Trius is a small-cap biotech with a developing potentially huge story, with a transitional market cap of $360M. According to recent media reports, Cubist reportedly made an unsolicited $1 billion bid for another company in the segment, that was not accepted. With the timing of the patent grant along with Trius upping its authorized share count for the purpose of incentive rewards, it's likely in my opinion that the company will be acquired soon by Cubist for at least double its current price.
As mentioned above, we have seen a few small-cap biotechs lately move a lot higher and attract heavy institutional support after their positive catalyst events have occurred -- Acadia, Sarepta and Arena are but a few examples. I am confident Trius will do the same and move into the double digit stock price range very soon. At the very least, Cubist could partner with Trius, and any such deal would be a lucrative one for Trius. However, Cubist would be better served buying Trius straight out for the reasons I have mentioned here in this article.
Additionally, there has been a lot of news about multi-drug-resistant organisms (MDROs), such as MRSA, vancomycin-resistant enterococci (VRE) and Carbapenem-resistant enterobacteriaceae (NYSE:CRC).
NBC ran a story in February this year which stated that there has been a sharp jump in the number of rare but potentially deadly types of super-bug bacterias resistant to nearly all last-resort antibiotics. As mentioned, Congress took action passing The Gain Act, to incentivize companies to develop new treatments to combat this problem, as new strains become more resistant to current treatments on the market.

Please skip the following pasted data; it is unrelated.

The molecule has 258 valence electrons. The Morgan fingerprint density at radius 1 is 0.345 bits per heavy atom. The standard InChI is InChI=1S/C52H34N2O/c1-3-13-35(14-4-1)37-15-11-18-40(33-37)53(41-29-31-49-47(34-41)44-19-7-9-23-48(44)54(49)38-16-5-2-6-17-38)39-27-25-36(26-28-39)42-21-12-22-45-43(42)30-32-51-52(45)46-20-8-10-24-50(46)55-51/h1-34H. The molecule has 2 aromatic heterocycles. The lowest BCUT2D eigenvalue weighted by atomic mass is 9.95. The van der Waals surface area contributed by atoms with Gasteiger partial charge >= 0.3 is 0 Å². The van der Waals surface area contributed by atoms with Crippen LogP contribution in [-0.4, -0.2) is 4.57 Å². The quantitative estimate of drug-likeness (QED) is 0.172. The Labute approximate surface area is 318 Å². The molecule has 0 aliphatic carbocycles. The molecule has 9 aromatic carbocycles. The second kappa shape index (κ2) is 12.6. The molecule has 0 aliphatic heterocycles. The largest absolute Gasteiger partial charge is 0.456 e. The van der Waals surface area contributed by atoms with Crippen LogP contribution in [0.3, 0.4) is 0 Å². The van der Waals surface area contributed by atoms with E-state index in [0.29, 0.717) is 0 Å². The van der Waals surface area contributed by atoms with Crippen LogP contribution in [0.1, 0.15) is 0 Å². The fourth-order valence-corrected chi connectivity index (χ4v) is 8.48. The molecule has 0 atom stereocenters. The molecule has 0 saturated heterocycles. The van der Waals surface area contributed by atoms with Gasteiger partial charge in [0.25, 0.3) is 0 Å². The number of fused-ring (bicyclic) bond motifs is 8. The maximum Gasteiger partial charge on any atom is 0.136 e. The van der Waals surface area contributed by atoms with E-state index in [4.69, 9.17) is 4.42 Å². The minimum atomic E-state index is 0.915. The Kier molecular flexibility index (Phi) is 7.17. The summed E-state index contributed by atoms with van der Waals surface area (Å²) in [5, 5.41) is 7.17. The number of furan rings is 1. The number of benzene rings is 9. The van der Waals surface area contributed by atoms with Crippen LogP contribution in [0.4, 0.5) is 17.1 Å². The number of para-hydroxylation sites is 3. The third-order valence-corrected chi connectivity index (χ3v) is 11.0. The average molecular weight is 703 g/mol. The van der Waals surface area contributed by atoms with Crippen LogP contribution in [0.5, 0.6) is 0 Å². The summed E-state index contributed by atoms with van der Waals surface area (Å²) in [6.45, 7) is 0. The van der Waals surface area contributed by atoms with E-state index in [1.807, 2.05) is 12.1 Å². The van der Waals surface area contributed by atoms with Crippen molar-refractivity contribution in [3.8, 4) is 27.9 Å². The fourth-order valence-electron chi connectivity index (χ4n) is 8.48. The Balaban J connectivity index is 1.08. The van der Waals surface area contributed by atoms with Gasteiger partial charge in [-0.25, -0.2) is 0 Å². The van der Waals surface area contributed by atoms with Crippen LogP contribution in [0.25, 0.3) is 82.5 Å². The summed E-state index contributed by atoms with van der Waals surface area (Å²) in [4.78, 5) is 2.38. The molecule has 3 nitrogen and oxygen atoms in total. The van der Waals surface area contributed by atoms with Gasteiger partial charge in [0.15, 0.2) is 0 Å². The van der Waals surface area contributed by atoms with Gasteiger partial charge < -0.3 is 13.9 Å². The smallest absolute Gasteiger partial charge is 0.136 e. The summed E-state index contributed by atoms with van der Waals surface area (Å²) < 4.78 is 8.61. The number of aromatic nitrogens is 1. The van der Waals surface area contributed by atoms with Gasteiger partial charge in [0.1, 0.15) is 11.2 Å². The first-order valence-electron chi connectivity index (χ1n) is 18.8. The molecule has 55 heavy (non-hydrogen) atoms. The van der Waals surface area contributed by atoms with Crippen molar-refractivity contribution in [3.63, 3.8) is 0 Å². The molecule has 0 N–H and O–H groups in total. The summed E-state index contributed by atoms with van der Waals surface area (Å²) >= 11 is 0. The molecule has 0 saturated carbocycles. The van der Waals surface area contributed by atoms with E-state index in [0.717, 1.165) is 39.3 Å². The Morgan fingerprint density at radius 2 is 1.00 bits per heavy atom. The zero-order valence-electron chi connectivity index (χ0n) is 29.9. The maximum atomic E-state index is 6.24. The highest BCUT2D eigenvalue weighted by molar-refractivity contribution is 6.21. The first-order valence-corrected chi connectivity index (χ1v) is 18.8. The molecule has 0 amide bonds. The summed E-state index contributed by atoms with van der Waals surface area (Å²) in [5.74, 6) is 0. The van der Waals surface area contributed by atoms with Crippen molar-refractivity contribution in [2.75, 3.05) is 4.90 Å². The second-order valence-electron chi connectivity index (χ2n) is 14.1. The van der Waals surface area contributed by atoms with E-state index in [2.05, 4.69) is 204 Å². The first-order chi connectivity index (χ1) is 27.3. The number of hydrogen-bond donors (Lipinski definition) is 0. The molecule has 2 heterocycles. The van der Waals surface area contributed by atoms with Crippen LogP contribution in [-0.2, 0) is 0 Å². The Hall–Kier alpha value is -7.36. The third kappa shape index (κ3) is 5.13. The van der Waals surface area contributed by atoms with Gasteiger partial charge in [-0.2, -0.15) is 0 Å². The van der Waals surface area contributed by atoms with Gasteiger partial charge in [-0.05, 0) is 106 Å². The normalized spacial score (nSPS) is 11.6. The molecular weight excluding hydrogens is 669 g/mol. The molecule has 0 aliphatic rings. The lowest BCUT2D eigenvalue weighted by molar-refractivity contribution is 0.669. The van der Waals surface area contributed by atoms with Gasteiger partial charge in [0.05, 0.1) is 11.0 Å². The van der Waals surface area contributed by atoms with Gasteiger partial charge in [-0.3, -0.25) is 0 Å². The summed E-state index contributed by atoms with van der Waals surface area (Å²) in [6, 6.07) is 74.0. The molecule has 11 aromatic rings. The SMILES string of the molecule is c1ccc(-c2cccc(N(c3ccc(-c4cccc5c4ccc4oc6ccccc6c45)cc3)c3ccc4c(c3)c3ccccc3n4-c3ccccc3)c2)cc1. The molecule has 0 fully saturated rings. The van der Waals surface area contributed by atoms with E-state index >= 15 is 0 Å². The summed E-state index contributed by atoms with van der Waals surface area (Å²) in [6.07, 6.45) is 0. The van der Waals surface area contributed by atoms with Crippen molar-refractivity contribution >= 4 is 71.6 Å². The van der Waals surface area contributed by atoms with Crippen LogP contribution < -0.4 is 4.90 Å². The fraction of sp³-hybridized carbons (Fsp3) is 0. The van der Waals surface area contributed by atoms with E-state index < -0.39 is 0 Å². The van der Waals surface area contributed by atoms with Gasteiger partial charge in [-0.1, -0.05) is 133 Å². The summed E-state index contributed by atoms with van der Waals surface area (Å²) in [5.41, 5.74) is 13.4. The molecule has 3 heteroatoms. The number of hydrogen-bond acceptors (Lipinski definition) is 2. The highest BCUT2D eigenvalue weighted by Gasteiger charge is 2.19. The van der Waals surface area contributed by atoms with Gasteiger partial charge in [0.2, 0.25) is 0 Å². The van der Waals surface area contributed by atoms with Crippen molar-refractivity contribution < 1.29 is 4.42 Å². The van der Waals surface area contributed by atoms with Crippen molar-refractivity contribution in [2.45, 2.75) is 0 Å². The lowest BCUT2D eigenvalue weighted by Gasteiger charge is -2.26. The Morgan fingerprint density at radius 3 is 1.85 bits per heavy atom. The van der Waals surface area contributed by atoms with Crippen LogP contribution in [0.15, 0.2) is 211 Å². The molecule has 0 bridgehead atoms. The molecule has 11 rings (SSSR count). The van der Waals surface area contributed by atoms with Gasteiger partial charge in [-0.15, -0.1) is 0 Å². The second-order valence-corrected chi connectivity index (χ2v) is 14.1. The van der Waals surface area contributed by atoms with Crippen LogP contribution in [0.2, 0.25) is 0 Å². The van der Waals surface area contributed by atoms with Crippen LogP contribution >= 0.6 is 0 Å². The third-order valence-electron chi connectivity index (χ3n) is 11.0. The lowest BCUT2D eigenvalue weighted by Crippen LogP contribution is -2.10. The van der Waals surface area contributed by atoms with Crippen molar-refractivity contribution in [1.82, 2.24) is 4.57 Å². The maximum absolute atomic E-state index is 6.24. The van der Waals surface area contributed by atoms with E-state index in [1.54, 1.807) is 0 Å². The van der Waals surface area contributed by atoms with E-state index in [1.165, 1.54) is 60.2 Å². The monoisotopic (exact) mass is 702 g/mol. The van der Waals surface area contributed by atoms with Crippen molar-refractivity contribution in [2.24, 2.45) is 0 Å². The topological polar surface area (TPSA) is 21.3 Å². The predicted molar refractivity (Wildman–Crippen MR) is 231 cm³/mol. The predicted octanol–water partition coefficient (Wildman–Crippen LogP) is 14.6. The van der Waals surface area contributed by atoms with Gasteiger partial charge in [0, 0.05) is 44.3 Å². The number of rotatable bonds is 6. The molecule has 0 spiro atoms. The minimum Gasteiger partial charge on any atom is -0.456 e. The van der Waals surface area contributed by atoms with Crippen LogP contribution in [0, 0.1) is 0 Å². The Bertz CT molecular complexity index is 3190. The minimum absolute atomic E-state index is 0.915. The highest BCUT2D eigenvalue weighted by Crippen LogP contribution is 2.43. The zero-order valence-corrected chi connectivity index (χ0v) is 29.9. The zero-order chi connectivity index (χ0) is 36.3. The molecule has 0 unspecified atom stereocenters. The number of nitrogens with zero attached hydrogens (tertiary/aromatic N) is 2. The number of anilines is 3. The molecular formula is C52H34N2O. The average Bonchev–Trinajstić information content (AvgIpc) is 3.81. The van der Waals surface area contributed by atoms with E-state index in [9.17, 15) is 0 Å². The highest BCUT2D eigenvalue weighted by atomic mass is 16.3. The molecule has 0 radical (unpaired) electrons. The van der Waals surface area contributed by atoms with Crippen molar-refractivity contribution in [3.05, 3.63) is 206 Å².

Considering all these factors, my one-year price target opinion for Trius is $20 a share, which would roughly equate to a $1B market cap - or what was reportedly offered by Cubist for another company in the segment. As already stated, I believe the stock will cross over the $10 mark soon.
Disclosure: I am long TSRX. I wrote this article myself, and it expresses my own opinions. I am not receiving compensation for it. I have no business relationship with any company whose stock is mentioned in this article.
Additional disclosure - Disclaimer: This article is intended for informational and entertainment use only, and should not be construed as professional investment advice. They are my opinions only. Trading stocks is risky -- always be sure to know and understand your risk tolerance. You can incur substantial financial losses in any trade or investment. Always do your own due diligence before buying and selling any stock, and/or consult with a licensed financial adviser.